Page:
Super Bowl XLVII: Ray Lewis May Have Taken Banned Substance

Jan 6, 2013; Baltimore, MD, USA; Baltimore Ravens linebacker Ray Lewis (52) reacts in the fourth quarter of the AFC Wild Card playoff game against the Indianapolis Colts at M

Baltimore Ravens’ linebacker Ray Lewis may have taken a banned substance in order to recover from his torn triceps. Lewis missed the majority of the 2012 season, but is now fully healthy for the postseason and the Super Bowl.

Lewis used hologram stickers and a deer antler spray during his recovery, our partner site SI reports.

Josh Sanchez of Fansided fills us in:

The antler spray is an interesting discovery, because it has traits similar to human growth hormone and contains IGF-1, which is on the NFL’s list of banned substances.

Here is the scoop from SI:

Hours after he tore his triceps during an Oct. 14 home game against the Cowboys, Ravens All-Pro linebacker Ray Lewis and Ross connected on the phone. Again, Ross videotaped the call.

“It’s bottom, near the elbow,” Lewis said of the tear. After asking a few pseudo diagnostic questions, Ross concluded, “All right, well this is going to be simple. . . . How many pain chips you got around the house?”

“I got plenty of them,” Lewis replied.

Ross prescribed a deluxe program, including holographic stickers on the right elbow; copious quantities of the powder additive; sleeping in front of a beam-ray light programmed with frequencies for tissue regeneration and pain relief; drinking negatively charged water; a 10-per-day regimen of the deer-antler pills that will “rebuild your brain via your small intestines” (and which Lewis said he hadn’t been taking, then swallowed four during the conversation); and spritzes of deer-antler velvet extract (the Ultimate Spray) every two hours.

“Spray on my elbow every two hours?” Lewis asked.

“No,” Ross said, “under your tongue.”

Toward the end of the talk, Lewis asked Ross to “just pile me up and just send me everything you got, because I got to get back on this this week.”

Ross says he provided the products free of charge. He even trotted out a novel S.W.A.T.S. technology for the star client: undergarments — black with Lewis’s name and number in -purple — drenched in pungent menthol liquid that Key and Ross exposed to radio waves. All Ross wanted in return, he told Lewis, is for the future Hall of Famer to tell the truth — that he used S.W.A.T.S. products — when he returned to the field.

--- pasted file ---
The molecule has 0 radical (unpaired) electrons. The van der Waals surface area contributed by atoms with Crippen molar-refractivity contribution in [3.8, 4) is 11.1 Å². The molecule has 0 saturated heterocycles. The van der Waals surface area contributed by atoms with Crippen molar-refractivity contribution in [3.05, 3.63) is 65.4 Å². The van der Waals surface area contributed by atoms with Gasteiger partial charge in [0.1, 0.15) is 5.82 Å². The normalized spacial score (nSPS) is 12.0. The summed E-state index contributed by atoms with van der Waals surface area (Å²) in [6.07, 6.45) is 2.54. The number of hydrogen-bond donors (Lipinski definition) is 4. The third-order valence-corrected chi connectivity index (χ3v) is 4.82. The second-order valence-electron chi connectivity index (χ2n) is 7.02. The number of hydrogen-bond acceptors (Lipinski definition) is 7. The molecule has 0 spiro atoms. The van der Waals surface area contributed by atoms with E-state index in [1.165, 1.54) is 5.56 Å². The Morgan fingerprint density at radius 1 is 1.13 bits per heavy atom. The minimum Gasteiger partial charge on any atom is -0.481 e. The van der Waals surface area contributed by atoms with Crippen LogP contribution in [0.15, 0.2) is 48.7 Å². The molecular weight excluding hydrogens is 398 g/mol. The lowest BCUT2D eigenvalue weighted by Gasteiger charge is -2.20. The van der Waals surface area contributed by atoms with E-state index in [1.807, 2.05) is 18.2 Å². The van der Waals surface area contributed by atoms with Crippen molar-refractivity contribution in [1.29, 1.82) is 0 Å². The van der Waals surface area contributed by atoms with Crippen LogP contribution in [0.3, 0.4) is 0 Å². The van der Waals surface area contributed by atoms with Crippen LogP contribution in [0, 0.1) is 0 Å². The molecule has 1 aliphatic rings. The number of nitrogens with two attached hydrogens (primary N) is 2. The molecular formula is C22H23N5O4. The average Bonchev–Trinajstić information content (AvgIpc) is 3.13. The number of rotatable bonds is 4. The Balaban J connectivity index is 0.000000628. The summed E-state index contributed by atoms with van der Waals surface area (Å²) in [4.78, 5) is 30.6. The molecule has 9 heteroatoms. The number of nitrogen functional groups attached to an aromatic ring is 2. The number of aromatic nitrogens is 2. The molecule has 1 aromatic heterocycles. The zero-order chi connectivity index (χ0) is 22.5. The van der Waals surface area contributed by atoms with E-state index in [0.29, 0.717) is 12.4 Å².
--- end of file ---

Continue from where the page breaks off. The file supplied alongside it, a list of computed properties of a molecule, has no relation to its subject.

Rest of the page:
On Dec. 5, Lewis practiced for the first time. He did not play in the final regular-season games, but remained a boisterous sideline presence and joined the jubilant locker room celebration after Baltimore routed the Giants 33-14 on Dec. 23 to win the AFC North.

Lewis had not talked to media for 10 weeks while he rehabbed his injury. Asked by SI if he had worked with Key and Ross during his recovery, he initially demurred. “I didn’t work with them personally this time,” he said.

When pressed, Lewis said, “Nobody helped me out with the rehab. I’ve been doing S.W.A.T.S. for a couple years through Hue Jackson, that’s it. That’s my only connection to them.”

Lewis has revealed that he plans to retire following the Super Bowl against the 49ers on Sunday. Under those circumstances, it is understandable why he would turn to banned substances for help with recovery, but in no way should even a star like Lewis get special exemptions.

The NFL should undoubtedly investigate this situation and punish Lewis accordingly.

Topics: Baltimore Ravens, Ray Lewis, San Francisco 49ers

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